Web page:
Bachelor's thesis Kevin-Jan Groß

 

Cost distribution in building automation systems

Cost distribution Copyright: EBC Cost distribution in building automation systems

Integration of building automation systems allows a reduction of costs and energy of approximately 20 % during the operation phase. However, automatic, intelligent systems are spread in only a quarter of European building stock. This situation is transferable to Germany. The low spread of building automation, despite the possible savings, can be explained by the uncertainty regarding its amortisation. This fact may be caused by the lack of information about the cost structure of those systems. It is necessary to show the potential cost savings to increase the spread of these systems and as a consequence enhance the energetic saving profits. The potential cost savings are determined by analysing the cost structure of German building automation systems over the three periods of their lifecycle.

The lifecycle is divided into three periods: Planning, construction and operation. The periods’ costs are examined by the study of literature. Due to the fact that specific expenses mentioned by the references are not directly comparable, potential factors that drive costs upwards are deduced by an examination of the context in which they may arise. Since contemporary publications are missing, further obstacles for the investigation of current real costs emerge. Hence, a survey, which was send to planners, manufacturers and providers of building information systems, has been developed. The results were analysed with the help of descriptive statistics and fitting diagrams. Because only 8 of 47 questionnaires have been returned, the representativeness of the statistical analysis is limited.

Overall, the results show that staff expenses display the major expenditures in every period. The planning period is exclusively defined by staff costs. Their quantity in the construction period comes to 60 %. Service is characterized by 90 % and maintenance by 80 % staff expenses of the prevailing total costs. Furthermore, the analysis shows that costs and saving potentials depend on the building type. Retrofits are expected to cause higher costs but also to generate more savings. A divided, separate planning seems to be a cost driver throughout the whole realization of building automation systems. This can be explained by missing synergies and difficult installation as well as integration of the automation devices. Another cost driver is the absence of comprehensive standardization. If devices are connected in heterogeneous systems, the lack of standards causes high integration costs. Literature differs in statements about possible savings. This induces problems in the context of estimating the length of the amortisation period.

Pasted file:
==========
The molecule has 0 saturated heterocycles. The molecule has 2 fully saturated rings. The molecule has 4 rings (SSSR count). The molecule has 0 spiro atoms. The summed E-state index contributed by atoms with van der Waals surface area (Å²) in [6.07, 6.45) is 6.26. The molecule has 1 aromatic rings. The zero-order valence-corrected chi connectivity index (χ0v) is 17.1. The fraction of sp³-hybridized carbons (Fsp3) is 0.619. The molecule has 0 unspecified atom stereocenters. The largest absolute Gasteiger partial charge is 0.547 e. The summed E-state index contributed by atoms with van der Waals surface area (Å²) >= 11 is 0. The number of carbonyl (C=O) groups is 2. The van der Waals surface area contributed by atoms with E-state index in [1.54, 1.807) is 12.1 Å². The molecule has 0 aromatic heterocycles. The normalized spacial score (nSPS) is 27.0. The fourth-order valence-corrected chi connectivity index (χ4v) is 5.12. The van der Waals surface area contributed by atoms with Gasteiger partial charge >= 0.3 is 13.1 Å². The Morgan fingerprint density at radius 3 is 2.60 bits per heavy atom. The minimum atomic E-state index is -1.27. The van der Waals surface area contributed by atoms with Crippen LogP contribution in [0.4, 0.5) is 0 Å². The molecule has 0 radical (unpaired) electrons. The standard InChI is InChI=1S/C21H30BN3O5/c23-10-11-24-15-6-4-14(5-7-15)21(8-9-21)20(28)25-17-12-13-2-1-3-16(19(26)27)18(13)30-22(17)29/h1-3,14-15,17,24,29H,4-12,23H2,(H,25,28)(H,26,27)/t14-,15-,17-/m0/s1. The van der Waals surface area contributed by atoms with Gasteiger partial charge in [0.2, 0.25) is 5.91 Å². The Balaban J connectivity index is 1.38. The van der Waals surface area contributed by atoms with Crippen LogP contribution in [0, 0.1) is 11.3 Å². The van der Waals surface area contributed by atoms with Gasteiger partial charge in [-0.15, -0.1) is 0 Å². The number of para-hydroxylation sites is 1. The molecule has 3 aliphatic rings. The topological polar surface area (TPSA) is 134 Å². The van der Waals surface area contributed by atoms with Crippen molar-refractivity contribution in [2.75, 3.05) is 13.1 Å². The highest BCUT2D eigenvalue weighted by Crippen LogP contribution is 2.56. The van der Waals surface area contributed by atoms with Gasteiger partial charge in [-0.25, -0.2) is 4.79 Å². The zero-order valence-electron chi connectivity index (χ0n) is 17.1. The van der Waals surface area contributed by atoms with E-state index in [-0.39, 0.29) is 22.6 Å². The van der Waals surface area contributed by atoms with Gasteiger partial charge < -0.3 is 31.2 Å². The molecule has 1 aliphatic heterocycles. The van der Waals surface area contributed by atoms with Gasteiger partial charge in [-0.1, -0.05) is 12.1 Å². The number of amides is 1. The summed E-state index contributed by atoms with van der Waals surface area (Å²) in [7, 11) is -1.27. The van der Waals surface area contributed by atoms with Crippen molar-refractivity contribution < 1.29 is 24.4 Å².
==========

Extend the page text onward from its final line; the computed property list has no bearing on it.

This thesis indicates that staff costs can primarily be reduced by automatized planning processes, especially during the period of construction and operation by automating the programming and implementation processes. Wireless plug and play devices can decrease execution costs nearly to the amount of staff costs. Integrative planning procedures, supported by building information modeling software, prove to be another unused potential. A widespread standardisation of building automation can simplify the development and improve the comparability during awarding and invitation to tender. Finally, this will raise the competition between building automation companies.

Future research projects should develop and evaluate wireless plug and play devices. A profound standardization can provide cost comparability as well as easier development and implementation. Regarding the potential savings, more detailed studies are required. Explicit knowledge of the amortisation duration can enhance the interest of building automation customers.